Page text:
Step 2: In any precordial lead, is the interval from onset of R-wave to the nadir of the S ≥ 100 msec (0.10 sec)?  See image below.  
--If yes, then rhythm is VT. If no, step 3.  Not here.

Step 3: Initial r or q ≥ 40 ms in any lead?

If there is, this means that, for the first 40 or more milliseconds, conduction is slow as would occur through myocardium (left ventricle, VT), not through conducting fibers, as would occur in SVT)
--If yes, then it is VT.   If no, then it is SVT.  "No" here, therefore it is SVT

Although there appears to be an initial R in aVR, there is actually about 30 ms of hesitation before the R-wave initiates.  I have drawn a line at the beginning of the QRS.
Thus, there is also only a 30 ms r- or q- wave at the beginning of the QRS.

This Sasaki rule was quite accurate in derivation, but never validated, at least not to my knowledge.

My interpretation is that the initial deflections are of very short duration and therefore unlikely to be VT.  But I only saw it after knowing the outcome (too biased!)

So I showed the ECG blindly to Ken Grauer (one of the masters, here is his site):

"Bizarre morphology, which of course makes one consider VT — but:
1) check leads (all positive in aVR); and
2) Could very well be supraventricular with some severe form of underlying heart disease (cardiomyopathy; congenital heart disease if young)"

"So I'd really want to know the clinical situation....Several leads looked like they might be supraventricular (ie, very slender narrow initial r-wave in predominantly negative lead I and aVL — rather than being all negative) — slender initial r-wave in V4 with very steep downslope — and the Q in lead III looked like it may be pathologic rather than an all neg axis Q as VT would have."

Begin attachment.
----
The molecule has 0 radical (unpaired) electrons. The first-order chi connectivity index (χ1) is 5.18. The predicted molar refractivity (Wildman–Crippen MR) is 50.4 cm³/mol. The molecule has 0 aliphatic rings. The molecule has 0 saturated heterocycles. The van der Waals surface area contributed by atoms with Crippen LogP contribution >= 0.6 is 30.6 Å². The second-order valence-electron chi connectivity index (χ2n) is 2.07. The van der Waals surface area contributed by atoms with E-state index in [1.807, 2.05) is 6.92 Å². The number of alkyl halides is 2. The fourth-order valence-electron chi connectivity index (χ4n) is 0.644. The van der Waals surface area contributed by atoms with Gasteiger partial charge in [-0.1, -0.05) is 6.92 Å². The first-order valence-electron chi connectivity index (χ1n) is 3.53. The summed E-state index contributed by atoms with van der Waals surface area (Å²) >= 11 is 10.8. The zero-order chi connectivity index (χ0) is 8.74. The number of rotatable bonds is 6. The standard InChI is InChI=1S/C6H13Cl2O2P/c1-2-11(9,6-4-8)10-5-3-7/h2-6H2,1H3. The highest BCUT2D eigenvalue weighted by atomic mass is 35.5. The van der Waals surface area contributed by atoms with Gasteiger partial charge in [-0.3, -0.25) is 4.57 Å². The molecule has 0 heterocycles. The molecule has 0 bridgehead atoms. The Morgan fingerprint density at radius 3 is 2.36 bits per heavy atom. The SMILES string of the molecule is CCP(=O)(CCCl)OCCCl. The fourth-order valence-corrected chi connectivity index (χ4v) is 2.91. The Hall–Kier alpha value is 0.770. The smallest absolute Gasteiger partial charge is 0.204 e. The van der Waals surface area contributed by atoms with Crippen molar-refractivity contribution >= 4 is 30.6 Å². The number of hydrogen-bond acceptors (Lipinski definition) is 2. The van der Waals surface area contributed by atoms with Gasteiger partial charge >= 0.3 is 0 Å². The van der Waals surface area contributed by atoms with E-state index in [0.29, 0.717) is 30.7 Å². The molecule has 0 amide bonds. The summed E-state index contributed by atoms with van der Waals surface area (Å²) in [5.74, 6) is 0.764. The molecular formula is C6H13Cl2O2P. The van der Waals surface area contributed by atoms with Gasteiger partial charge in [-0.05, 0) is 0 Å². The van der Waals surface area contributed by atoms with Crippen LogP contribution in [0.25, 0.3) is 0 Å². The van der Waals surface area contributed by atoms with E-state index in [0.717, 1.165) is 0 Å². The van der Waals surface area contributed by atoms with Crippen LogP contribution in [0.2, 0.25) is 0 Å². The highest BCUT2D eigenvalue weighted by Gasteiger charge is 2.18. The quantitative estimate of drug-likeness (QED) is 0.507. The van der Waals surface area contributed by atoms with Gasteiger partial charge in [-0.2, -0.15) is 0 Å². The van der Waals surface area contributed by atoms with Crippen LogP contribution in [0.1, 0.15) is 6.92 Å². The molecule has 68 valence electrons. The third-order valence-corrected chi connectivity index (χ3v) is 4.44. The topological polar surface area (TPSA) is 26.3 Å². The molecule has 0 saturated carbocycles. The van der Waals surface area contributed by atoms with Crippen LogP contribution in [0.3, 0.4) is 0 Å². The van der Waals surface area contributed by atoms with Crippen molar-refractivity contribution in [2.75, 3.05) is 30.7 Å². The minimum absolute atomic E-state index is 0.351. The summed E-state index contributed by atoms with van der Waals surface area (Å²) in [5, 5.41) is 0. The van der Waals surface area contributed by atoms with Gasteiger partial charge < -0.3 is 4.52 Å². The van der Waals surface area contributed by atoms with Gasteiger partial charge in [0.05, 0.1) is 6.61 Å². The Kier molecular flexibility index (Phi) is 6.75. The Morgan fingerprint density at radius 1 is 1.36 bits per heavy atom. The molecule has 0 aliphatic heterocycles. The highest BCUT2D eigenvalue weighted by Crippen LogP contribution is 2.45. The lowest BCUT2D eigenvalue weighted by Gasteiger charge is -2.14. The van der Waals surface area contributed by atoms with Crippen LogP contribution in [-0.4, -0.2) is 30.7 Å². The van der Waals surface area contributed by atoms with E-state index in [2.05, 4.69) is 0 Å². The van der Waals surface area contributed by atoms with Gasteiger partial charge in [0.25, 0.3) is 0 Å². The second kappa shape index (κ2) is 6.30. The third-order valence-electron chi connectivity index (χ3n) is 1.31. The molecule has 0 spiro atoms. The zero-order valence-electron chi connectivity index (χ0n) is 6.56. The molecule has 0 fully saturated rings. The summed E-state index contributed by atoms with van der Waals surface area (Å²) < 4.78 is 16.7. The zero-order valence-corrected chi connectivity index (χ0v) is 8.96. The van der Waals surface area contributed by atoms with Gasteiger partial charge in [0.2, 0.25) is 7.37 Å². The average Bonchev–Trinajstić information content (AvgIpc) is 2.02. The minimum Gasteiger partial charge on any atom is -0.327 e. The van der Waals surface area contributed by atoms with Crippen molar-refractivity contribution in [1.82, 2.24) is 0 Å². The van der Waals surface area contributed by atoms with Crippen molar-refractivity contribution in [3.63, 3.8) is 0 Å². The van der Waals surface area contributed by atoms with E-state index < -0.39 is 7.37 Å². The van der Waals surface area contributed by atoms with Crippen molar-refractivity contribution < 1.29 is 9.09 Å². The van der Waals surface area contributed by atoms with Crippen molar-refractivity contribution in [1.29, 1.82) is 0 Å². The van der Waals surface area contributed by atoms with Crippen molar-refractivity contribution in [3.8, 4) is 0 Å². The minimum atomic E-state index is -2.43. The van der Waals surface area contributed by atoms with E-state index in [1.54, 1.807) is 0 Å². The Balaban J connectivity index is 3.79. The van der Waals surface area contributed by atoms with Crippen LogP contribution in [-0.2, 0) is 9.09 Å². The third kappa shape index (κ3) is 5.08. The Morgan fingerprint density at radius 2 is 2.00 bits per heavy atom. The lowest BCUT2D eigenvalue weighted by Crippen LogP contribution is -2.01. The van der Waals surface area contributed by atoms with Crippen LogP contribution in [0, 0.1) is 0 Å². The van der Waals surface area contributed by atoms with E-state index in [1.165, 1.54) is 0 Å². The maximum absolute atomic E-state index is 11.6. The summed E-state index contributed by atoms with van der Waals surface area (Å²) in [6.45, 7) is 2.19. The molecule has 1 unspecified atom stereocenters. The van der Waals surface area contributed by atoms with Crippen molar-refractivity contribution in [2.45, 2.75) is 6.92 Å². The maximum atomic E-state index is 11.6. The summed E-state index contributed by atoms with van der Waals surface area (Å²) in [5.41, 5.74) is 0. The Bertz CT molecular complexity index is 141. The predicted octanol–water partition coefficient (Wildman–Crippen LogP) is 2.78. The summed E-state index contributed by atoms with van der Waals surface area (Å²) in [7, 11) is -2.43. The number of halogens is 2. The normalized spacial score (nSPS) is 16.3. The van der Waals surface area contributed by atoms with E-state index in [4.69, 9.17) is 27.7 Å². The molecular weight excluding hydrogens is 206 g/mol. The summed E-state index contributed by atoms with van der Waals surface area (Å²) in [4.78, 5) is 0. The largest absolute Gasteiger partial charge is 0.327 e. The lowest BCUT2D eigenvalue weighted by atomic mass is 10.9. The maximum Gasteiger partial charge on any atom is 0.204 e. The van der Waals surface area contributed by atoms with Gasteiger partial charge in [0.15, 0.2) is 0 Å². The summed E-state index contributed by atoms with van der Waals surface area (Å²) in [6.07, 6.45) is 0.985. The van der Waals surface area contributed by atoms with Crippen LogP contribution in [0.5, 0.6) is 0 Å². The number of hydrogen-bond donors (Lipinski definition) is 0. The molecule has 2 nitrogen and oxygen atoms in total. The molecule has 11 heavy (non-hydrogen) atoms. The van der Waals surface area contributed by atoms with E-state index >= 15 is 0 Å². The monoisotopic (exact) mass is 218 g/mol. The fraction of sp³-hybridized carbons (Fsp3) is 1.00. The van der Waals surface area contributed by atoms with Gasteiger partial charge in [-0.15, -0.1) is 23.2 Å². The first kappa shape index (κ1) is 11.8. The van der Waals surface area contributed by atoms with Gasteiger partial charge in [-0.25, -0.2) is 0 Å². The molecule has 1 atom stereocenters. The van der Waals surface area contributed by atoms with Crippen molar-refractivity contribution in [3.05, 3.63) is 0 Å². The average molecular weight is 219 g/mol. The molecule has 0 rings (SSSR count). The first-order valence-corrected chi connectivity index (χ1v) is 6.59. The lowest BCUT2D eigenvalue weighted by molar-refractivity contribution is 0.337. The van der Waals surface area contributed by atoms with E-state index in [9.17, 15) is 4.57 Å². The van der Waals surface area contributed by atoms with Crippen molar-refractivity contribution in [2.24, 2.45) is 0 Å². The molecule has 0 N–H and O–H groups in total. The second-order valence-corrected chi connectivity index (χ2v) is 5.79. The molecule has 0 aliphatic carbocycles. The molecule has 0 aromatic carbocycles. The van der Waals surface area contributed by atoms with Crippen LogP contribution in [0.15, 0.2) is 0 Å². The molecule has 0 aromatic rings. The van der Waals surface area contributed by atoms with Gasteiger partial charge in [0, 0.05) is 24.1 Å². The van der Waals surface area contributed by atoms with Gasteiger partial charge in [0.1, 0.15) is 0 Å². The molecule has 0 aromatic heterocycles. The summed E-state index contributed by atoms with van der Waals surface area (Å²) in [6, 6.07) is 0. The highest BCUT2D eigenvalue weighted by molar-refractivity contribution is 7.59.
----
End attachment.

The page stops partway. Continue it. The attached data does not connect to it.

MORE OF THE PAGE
LVH with secondary ST depression??

This was sent by Michael Macias (Twitter: @EMedCurious), a 4th year EM resident at Northwestern in Chicago.


An elderly man with end stage renal disease and coronary disease presented with chest pain.

Here is his ECG:
See the computer interpretation above.
What do you think?

Dr. Macias' interpretation is here:

Significant elevation in aVR with diffuse ST depression. Hemoglobin was 7.0 g/dL. I thought this was likely triple vessel disease with subendocardial ischemia, but we activated the cath lab given impressive ECG and his history.

Smith interpretation:

The computer reads LVH with repolarization abnormality. There is high voltage, and you expect some discordant ST depression, but this ST depression, although always discordant, is way out of proportion to the QRS voltage. Moreover, the ST depression is NOT maximal in V5 and V6, as it should be with LVH repolarization abnormalities.

So this is ischemic ST depression.

Whether it is diffuse subendocardial ischemia or posterior STEMI is more problematic.

As the STE is most profound in V3 and V4, NOT V5 and V6, posterior STEMI is more likely. However, the STE in aVR (which is reciprocal STE, reciprocal to the ST depression vector towards the apex), is more typically seen in diffuse subendocardial ischemia. ST depression due to subendocardial ischemia is most commonly caused by demand ischemia. One cause of demand ischemia is severe anemia, but a Hgb of 7.0 does not qualify, especially without any tachycardia.